bird and orange sunset for guyana tourism awareness month

Celebrating Tourism Awareness Month in Guyana

November 25, 2021
Uncategorized

Every November is Tourism Awareness Month in Guyana, increasing international awareness of this incredible South American destination and sharing how tourism can preserve its precious natural resources

On November 1st, the Guyana Tourism Authority officially kicked off this year’s Tourism Awareness Month under the theme “Preparing for a New Frontier – Stimulating Innovation and New Businesses within the tourism sector.” In this blog post, we will explain the significance of this day, how tourism supports conservation, and Guyana’s uniqueness as an emerging sustainable destination.

Celebrating Tourism Awareness Month in Guyana through visiting the beautiful Kaieteur Falls

 What is Guyana’s Tourism Awareness Month?

Guyana’s Tourism Awareness Month has happened every November since 2016 to celebrate the South American country’s achievements in the tourism sector and to allow  stakeholders across the country to sync up efforts to ensure Guyana becomes a well-known tourism destination throughout the world. Guyana is still an emerging destination on the global stage, whose immense potential is relatively unknown to the international market. Due to this awareness month and immense efforts by the Guyana Tourism Authority to innovate and improve tourism products with a focus on community-led  tourism, and to highlight its positive impact as a development tool, the country has become more internationally well-known as an attractive destination. One milestone indicative of this success was receiving #1 “Best of Ecotourism” at the 2019 ITB global travel trade fair.

The 2021 theme for Tourism Awareness Month builds on last year’s focus: recovery from COVID-19. It acknowledges the importance of investments and innovation to further enhance tourism’s potential to boost inclusive socio-economic development and environmental conservation, as well as support Guyana’s journey to full economic recovery in the wake of the devastating pandemic. The Guyanese government stated its commitment to these goals, and reiterated the importance of equal opportunity for every Guyanese citizen, particularly for indigenous communities who do not traditionally reap the benefits of local business development. This year’s Tourism Awareness Month has seen the launch of seven new tourism products – all indigenous operated and centered. This sets an important precedent for the future of tourism in the country, recognizing the indispensable role community-based tourism products play in Guyana’s economic future. 

Guyanese flag for tourism awareness month

How is Tourism Awareness Month being recognized throughout Guyana?

Many tourism related activities and events are taking place throughout the country, in collaboration with public and private sector stakeholders, including media trips, tourism awards, new product launches, professional training, competitions, and even a restaurant week. Dedicating the time and resources to public awareness around tourism ensures the ongoing development of a consistent, high-standard sustainable tourism industry in Guyana. It also encourages the local population to take interest and pride in Guyana’s tourism products.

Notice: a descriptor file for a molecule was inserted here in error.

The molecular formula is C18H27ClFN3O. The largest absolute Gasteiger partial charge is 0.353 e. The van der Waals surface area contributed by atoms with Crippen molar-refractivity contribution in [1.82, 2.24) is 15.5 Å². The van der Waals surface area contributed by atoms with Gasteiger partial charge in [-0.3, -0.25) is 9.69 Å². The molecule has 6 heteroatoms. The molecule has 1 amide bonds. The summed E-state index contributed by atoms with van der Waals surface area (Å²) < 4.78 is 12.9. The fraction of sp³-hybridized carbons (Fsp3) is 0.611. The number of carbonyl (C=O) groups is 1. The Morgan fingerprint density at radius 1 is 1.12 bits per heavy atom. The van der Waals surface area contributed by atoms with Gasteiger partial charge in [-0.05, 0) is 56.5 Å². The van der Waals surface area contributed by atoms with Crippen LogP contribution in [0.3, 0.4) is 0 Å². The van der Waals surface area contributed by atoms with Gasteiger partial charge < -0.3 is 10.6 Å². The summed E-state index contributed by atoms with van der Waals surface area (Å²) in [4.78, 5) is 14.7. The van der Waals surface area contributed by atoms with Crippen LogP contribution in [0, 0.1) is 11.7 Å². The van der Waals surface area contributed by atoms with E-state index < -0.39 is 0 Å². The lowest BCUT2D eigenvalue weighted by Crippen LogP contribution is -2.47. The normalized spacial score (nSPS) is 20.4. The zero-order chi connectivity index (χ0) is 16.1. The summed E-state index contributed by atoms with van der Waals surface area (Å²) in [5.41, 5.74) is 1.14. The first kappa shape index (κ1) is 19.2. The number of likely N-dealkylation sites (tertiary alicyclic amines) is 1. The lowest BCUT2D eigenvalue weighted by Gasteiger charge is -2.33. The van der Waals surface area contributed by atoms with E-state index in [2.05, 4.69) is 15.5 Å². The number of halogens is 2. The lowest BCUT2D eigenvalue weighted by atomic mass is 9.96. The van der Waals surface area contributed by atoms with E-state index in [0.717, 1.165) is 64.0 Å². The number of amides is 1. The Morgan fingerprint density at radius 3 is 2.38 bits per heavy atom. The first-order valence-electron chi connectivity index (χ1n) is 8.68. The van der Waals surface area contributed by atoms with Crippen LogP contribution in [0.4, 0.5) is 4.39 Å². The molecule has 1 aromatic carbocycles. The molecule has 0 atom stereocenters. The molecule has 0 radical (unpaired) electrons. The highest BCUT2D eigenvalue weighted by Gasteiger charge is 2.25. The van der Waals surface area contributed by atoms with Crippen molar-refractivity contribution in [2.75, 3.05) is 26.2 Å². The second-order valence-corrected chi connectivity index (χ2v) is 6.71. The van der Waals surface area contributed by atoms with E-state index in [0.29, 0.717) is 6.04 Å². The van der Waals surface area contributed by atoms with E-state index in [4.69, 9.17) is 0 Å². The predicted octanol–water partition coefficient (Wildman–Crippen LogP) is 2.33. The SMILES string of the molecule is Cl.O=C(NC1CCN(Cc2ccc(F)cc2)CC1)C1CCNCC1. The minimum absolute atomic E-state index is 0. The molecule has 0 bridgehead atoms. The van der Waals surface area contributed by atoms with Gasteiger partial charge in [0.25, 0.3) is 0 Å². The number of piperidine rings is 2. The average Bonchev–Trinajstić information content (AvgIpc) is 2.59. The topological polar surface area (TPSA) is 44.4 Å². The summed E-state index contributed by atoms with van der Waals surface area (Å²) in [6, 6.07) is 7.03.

guyana tourism awareness month schedule photo of many evennts

Why does Guyana celebrate Tourism Awareness Month?

The intention behind Guyana’s Tourism Awareness Month is not only to improve tourism facilities, but also to raise awareness of Guyana’s successes (both internationally and among the domestic population), as well as its untapped potential to be a leading sustainable tourism destination for travelers passionate about the environment and indigenous cultures. So far, tourism  awareness month has left a tremendous impact on the local industry, from supporting more indigenous-centered products to more natural areas being granted protected status, and international awards being won. The continued hope is that more Guyanese are encouraged to become part of and benefit from the tourism industry. Guyana’s Tourism Awareness Month is therefore meant to support the industry as a whole, attract investment, increase visitation (domestic and international, in November and beyond) and outline a strategy for Guyana’s tourism goals.  

Past themes have included “sustainable tourism – a tool for development” and “tourism is a force for good,” to highlight the country’s rapidly evolving industry and ensure tourism grows in a manner that benefits local communities.

How can tourism be used as a tool for conservation?

At Friends of Wallacea, we strongly believe that tourism, when done thoughtfully and centering local people and the environment in decision making, is a powerful tool to boost conservation efforts. In fact, we have created our entire organization around this core belief! 

Though many might not suspect it, tourism is a critical tool for conservation. Once there is a growing interest and appreciation towards the natural attributes of a destination, be it biodiversity, physical landscape, or natural resources, there is an incentive to protect them. Environmetally-minded tourists are willing to pay a premium to visit these habitats and see nature in its wildest form. This income from tourists prevents actions that negatively affect the natural environment, because tourists will not be interested in visiting (and spending money) in a destination that destroys its unique natural beauty. In turn, locals have an alternative source of income, and nature can continue to thrive and flourish with minimal human interference. The Guyana Tourism Authority has shown progressive tourism management, with their strategies for growth being guided by sustainable tourism and conservation principles. 

Around the world, we are becoming more aware of how human actions can harm precious biodiversity and contribute to climate change. Even some forms of tourism, like mass tourism,  can harm environments and local livelihoods. Well-intentioned tourists can also have negative impacts through long-haul flights and participation in exploitative tours.